Plants should be watered a minimum of once a week when there is less than 2.5cm (1 inch) of rainfall per week.

Fertilise: Fertilise Aphelandra squarrosa plants every two weeks with a water soluble fertilizer that is quick release. Provide a winter rest period by not fertilising during the winter months as this will initiate new bloom growth.

Propagation: Propagate – preferably in late spring – by means of tip cuttings 5-8cm (2-3 inch) long. Plant them in potting mixture recommended for mature  Aphelandra squarrosa, moiten it well, enclose the whole in a plastic bag and keep it in a warm, humid place in bright light filtered through a translucent blind or curtain. No further watering is necessary. Cuttings should start to root in six to eight weeks.

Problems: Though it prefers humidity, the Aphelandra squarrosa plant can die if it gets too much water, as well; misting with a light application of water every day is appropriate for its needs. Cold environments will kill it, as it grows best in temperatures that fall in a fairly narrow range: 18 to 21°C (65-70°F).

Leaves become crinkled or curled. This can be caused by too much light.
Treatment: Move plant to a shadier location.

Growing tips wilt because the potting mixture is too dry.
Treatment: Aphelandra squarrosa requires constant moisture which can be a challenge in summer when the plant is kept in bright light. Rehydrate pots that may have dried out in the center. This often happens with rootbound plants grown in a peaty potting mix.

Lowest leaves wilt and drop off is caused by too dry, too wet or excessive fertiliser.
Treatment: Maintain constant moisture and reduce strength of fertiliser solution. Leach pots to remove possible accumulated salts.

Small yellow spots on leaves; tiny flying insects are present. This is caused by infestation with whitefly.
Treatment: Isolate plant and install sticky traps. Remove and destroy badly infested plat growth. Keep plants clean at all times and use an adequate pesticide regularly.

Plant is weak; grows slowly; small flying insects present. This is infestation with fungus gnats.
Treatment: The moist, peaty soil Aphelandra squarrosa prefers is attractive to this irritating pest. Keep soil slightly dry for several days, then trap larvae with potato pieces placed on the potting mixture.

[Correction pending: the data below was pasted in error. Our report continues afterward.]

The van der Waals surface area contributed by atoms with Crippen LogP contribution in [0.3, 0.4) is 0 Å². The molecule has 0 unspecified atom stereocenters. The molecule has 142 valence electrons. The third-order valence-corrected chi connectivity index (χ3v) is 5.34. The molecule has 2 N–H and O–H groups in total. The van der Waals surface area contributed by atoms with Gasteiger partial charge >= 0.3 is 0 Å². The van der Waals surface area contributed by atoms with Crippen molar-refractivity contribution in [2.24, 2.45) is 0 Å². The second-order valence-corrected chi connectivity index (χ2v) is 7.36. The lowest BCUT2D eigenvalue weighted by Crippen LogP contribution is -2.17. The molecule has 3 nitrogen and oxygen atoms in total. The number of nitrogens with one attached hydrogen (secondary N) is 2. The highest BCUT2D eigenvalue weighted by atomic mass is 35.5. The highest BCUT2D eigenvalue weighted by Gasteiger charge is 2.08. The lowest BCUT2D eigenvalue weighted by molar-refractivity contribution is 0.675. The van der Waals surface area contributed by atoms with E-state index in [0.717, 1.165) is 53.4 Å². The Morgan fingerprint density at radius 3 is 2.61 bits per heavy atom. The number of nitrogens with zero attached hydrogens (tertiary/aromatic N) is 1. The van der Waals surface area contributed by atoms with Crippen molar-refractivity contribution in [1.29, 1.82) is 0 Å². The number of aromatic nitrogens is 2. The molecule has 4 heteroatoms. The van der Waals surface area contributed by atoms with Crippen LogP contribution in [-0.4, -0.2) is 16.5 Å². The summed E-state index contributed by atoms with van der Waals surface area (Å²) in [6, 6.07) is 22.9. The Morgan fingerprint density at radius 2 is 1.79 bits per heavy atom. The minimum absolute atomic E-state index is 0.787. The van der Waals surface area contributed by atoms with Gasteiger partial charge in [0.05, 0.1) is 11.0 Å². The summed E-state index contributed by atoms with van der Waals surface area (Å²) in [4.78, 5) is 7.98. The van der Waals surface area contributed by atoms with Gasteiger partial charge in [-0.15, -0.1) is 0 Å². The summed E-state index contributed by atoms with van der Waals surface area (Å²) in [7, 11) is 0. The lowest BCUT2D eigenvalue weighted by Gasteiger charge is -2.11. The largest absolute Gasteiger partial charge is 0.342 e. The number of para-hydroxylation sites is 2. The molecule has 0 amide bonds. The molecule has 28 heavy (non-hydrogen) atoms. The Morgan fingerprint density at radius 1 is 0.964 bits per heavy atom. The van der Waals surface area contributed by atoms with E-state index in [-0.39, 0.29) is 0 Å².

White cottony masses on stems are caused by mealybugs.
Treatment: Remove mealybugs with a cotton swab dipped in alcohol or vegetable oil. Use an adequate pesticide.

Small sucking insects on leaf undersides and new leaves are caused by aphids.
Treatment: Clean plant thoroughly with water, then spray with insecticidal soap.

Recommended varieties:
Aphelandra squarrosa ‘Louisae’ is a compact form with leaves 20-30cm long and with broad yellow or orange-yellow flower bracts.

Aphelandra squarrosa ‘Brockfeld’ is compact with dark green leaves.

Aphelandra squarrosa ‘Dania’ has silvery leaf margins. It is the most difficult Aphelandra squarrosa plant to bring into bloom.

Aphelandra squarrosa ‘Fritz Prinsler’ has sharp leaf colour contrast.

Aphelandra squarrosa ‘Red Apollo’ features stems and leaf undersides blushed with red.

Aphelandra squarrosa ‘Apollo’ is another cultivar with white dramatic venation.

Uses and display: Aphelandra squarrosa are used for foliage display as well as for their showy spikes. This plant thrives best in a highly humid environment, making it ideal for bright bathrooms and greenhouses. Outdoor gardens in humid climates are also highly conducive for the Aphelandra squarrosa plant. Display in a prominent place in fall when the plant is in bloom.

Also, Aphelandra squarrosa are good plants for terrariums.

SUMMARY:

CHARACTERISTICS:
Foliage – variegated
Features – flowers
Shape – bushy
High: 1.2-1.8m (4-6 feet)

PROPER CARE:
Watering in rest period – sparingly
Watering in active growth period – plentifully
Light – bright
Temperature in rest period – min 13°C max 18°C (55-64°F)
Temperature in active growth period – min 18°C max 27°C (64-81°F)
Humidity – high

Hardiness zone: 10a-11